Apple has filed for another patent (number 20190174088) regarding a head-mounted display (HDM) for augmented reality/virtual reality applications. It’s for a display system that involves an HDM that works with devices such as keyboards.
Apple is widely believed to be working on AR glasses, widely believed to be dubbed “Apple Glasses.” Loup Ventures analyst Gene Munster — says Apple’s augmented reality (AR) headset will arrive in 2021 and sell more than 10 million units in its first year.
“We expect Apple's AR theme to play out in three phases," Munster said, with the first occurring in the fall iPhone refresh in the form of more iPhones using VCSEL arrays that can help power AR experiences. This will be followed by ARKit apps becoming "the next gold rush for developers" in the fields of gaming, commerce, and education, then the release of ‘Apple Glasses’."
In the latest patent filing, Apple notes that computers with displays can present simulated environments to users. Head-mounted displays are available that enhance the immersive nature of simulated environments. A user with a head-mounted display may be presented with virtual reality worlds. A user may manipulate virtual objects in the virtual worlds by supplying input through data gloves or other input devices.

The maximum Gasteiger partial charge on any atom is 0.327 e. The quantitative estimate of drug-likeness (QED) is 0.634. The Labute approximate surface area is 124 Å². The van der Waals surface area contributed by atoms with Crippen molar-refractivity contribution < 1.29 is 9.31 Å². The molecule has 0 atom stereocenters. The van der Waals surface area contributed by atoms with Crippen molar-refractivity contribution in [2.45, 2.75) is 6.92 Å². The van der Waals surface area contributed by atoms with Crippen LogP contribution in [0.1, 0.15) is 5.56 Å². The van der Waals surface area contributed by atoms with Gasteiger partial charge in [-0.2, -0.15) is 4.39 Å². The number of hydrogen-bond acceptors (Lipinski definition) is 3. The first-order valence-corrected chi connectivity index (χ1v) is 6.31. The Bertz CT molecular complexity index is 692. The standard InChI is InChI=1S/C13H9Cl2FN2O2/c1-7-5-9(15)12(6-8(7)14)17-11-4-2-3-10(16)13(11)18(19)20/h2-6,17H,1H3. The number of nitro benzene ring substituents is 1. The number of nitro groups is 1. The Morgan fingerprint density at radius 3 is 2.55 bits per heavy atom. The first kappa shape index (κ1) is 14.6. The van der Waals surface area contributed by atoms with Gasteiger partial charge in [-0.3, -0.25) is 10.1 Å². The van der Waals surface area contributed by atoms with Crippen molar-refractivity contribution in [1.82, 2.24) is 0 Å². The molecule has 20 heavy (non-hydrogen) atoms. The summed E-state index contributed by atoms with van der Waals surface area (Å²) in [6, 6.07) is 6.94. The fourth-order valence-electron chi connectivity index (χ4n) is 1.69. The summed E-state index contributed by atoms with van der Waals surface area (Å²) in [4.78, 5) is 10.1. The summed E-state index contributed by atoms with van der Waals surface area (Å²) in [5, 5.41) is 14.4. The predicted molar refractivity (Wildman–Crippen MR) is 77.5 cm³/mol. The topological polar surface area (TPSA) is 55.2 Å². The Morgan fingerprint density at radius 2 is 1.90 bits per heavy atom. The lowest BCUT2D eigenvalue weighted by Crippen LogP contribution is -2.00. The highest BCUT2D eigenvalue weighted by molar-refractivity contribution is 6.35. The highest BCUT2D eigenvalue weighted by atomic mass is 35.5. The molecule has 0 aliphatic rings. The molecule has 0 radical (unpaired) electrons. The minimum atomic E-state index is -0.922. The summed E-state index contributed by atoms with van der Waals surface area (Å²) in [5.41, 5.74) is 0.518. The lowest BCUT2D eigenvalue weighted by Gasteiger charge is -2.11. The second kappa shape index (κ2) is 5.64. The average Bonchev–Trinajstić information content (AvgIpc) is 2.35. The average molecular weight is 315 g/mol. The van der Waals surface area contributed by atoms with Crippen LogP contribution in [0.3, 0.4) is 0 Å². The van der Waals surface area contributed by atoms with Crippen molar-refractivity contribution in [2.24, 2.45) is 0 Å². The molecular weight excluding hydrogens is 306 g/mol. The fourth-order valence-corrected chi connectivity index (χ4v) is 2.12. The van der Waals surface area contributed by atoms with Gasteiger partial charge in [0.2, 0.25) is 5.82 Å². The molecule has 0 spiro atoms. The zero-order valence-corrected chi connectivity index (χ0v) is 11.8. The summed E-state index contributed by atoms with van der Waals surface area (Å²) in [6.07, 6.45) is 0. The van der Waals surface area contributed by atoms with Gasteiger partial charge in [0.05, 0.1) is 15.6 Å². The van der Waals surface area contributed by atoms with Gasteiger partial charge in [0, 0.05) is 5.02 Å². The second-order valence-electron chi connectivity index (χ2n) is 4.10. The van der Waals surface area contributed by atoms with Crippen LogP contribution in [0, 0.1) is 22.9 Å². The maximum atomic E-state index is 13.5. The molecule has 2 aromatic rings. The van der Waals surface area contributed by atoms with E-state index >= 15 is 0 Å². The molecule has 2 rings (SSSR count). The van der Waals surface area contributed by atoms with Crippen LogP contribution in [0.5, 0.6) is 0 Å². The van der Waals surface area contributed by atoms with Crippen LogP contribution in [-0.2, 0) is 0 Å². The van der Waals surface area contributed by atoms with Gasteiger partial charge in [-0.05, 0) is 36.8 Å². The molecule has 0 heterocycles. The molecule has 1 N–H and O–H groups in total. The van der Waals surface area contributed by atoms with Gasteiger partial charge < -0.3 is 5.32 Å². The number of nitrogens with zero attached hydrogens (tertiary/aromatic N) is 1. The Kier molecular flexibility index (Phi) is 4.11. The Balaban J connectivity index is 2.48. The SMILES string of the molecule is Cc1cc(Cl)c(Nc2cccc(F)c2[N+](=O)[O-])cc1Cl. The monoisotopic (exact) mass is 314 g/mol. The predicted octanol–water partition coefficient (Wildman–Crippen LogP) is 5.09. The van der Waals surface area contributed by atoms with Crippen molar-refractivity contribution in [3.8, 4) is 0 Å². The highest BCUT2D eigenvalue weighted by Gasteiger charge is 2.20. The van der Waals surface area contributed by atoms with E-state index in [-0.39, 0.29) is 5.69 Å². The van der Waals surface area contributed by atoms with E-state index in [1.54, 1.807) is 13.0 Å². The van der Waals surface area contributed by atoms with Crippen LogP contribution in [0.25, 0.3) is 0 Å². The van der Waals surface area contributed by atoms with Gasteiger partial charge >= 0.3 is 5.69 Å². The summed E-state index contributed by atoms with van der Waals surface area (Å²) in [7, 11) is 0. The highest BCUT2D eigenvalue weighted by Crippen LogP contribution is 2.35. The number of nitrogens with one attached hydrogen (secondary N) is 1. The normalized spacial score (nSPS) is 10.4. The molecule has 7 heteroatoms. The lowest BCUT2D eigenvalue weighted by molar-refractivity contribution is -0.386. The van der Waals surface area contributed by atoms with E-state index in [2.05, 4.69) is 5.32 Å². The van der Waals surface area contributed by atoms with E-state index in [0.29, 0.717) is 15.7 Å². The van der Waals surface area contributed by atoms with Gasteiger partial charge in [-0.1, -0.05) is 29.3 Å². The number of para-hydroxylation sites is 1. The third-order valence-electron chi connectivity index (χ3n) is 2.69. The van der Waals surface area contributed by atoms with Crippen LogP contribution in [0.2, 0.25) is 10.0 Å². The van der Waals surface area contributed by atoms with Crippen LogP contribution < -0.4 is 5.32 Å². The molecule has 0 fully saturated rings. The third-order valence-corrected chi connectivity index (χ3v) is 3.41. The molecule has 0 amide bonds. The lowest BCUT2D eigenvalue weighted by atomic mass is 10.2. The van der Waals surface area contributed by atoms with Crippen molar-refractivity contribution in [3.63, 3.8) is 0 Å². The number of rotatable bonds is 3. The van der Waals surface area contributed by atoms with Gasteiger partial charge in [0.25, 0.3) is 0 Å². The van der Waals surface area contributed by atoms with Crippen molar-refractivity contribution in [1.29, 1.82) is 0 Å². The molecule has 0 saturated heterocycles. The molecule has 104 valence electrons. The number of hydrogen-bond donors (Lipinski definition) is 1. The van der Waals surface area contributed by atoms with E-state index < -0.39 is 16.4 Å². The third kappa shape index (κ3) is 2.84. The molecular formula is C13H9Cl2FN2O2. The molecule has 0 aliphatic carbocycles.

AR systems may, for example, use head-mounted displays to display virtual objects intermingled with real-world objects. Apple says that, although a wide variety of virtual input devices can be constructed for a user in a simulated environment, tasks such as supplying text input can be cumbersome in simulated environments. For example, a user in a simulated environment may not be provided with physical feedback of the type that naturally arises when interacting with a physical keyboard. Apple wants to change this.
Here’s the summary of the patent filing: “A system may be provided in which input is gathered from a user with input-output devices. The input-output devices may include physical keyboards, touch screen displays, data gloves, and other input-output devices. Control circuitry in the system may use a head-mounted display, a display on a keyboard, and a display in a tablet computer or other electronic device to display images.
“Virtual reality content may be presented to a user with the head-mounted display. The virtual reality content may include virtual documents with virtual text, virtual keyboards with virtual keys, and other virtual objects. A virtual keyboard may be overlaid on top of a physical keyboard or on top of a keyboard display or touch screen display in a tablet computer or other electronic device. Virtual key labels may be updated in response to user key press input and other input.”
Of course, Apple files for — and is granted — lots of patents by the U.S. Patent & Trademark Office. Many are for inventions that never see the light of day. However, you never can tell which ones will materialize in a real product.